Maintaining a healthy diet can reduce symptoms of arthritis. As being overweight puts extra stress on joints, weight loss or maintaining a healthy weight can help with reducing pain. Choosing a diet that is heavy in antioxidants, such as fresh fruits and vegetables, and inflammation reducing foods, such as fish and nuts, can help reduce inflammation. Avoiding foods that have a high amount of added sugars, processed and red meats, gluten containing foods, fried foods, and dairy products may reduce symptom severity. 
Foods to include in your diet
- Fresh fruits: Berries are full of antioxidants, vitamins, and minerals, and therefore have the ability to decrease inflammation.
- Vegetables: Veggies such as broccoli and spinach are full of nutrients, and are associated with reduced inflammation. Broccoli also contains sulforaphane, which has anti-inflammatory properties. Spinach is rich in kaempferol (an antioxidant), which has been found to slow the progression of osteoarthritis.
- Fatty fish: Fatty fish is high in both omega-3 fatty acids and Vitamin D. Both may be beneficial for reducing inflammation and alleviate arthritis symptoms.
- Nuts: Walnuts are high in omega-3 fatty acids, which could relieve arthritis symptoms and inflammation.
Foods to avoid
- Added sugars: Foods containing added sugar trigger the release of pro-inflammatory cytokines (a group of proteins), which cause inflammation.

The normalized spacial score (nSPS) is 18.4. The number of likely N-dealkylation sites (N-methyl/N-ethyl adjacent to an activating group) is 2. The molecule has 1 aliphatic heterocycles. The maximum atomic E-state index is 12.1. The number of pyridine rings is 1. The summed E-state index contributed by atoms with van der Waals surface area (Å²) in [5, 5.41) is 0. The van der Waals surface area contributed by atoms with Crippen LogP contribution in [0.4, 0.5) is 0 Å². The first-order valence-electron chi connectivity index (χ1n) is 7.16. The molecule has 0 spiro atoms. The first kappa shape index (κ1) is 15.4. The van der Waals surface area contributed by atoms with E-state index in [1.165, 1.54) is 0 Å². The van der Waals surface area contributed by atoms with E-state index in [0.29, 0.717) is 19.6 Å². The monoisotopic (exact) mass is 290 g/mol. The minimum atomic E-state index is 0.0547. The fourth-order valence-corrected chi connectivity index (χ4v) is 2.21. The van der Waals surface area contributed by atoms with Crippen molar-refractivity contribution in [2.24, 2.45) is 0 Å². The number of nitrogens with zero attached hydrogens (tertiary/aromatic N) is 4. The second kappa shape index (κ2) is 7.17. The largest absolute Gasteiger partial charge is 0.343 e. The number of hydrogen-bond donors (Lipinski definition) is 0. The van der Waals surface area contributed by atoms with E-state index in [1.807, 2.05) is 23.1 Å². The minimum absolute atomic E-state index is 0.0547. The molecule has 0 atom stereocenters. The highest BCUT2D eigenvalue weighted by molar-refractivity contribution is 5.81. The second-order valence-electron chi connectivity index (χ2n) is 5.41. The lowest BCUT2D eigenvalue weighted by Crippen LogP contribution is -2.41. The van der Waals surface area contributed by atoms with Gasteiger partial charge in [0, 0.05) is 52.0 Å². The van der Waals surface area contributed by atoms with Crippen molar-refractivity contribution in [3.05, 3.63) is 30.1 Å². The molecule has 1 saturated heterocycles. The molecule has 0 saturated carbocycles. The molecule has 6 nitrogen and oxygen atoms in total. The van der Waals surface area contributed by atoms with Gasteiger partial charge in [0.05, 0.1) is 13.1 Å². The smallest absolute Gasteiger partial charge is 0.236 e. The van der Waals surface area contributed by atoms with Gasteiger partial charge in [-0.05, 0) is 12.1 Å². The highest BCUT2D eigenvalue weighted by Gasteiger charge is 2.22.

- Processed & red meats: Processed foods contain trans fats to help perserve them, whereas red meats are high in saturated fats. Those trans fats and saturated fats can both increase systemic inflammation, especially in people with obesity.
- Gluten: Foods that contain gluten are considered refined grains, which can cause a spike in blood glucose, which in turn can increase inflammation in the body.
- Fried foods: Just like processed food, fried foods contain trans fats, and also contains a high level of advanced glycation end products, which both stimulate inflammation.
- Dairy products: Many foods that are made from dairy are high in both saturated fats and advanced glycation end products. Therefore, they can trigger inflammation and should be avoided. However, food such as Greek yoghurt has been found to be anti-inflammatory.
MEND Repair & Recover may be able to help with arthritis treatment, as it reduces low level inflammation. Ingredients like turmeric, bioperine, and glutamine have been found to help manage inflammation.  Furthermore, research on protein’s impact on inflammation and arthritis keeps growing. A recent meta-analysis suggests that protein supplementation, combined with exercise training improves functional outcomes and reduces pain in adults with osteoarthritis. 
 Arthritis Fast Facts
 Rheumatoid Arthritis
 Causes Rheumatoid Arthritis
 Treatment Rheumatoid Arthritis
 8 Foods and Beverages to Avoid with Arthritis
 The 10 Best Foods to Eat If You Have Arthritis
 In the Kitchen with Arthritis: Foods to Avoid
 Kaempferol Alleviates the Interleukin-1ß-Induced Inflammation in Rat Osteoarthritis Chondrocytes via Suppression of NF-kB
 Curcumin: A Review of It’s Effects on Human Health
 Protein and Arthritis
 Clinical Paper: Meta-Analysis of Protein Supplementation in Lower-Extremity Osteoarthritis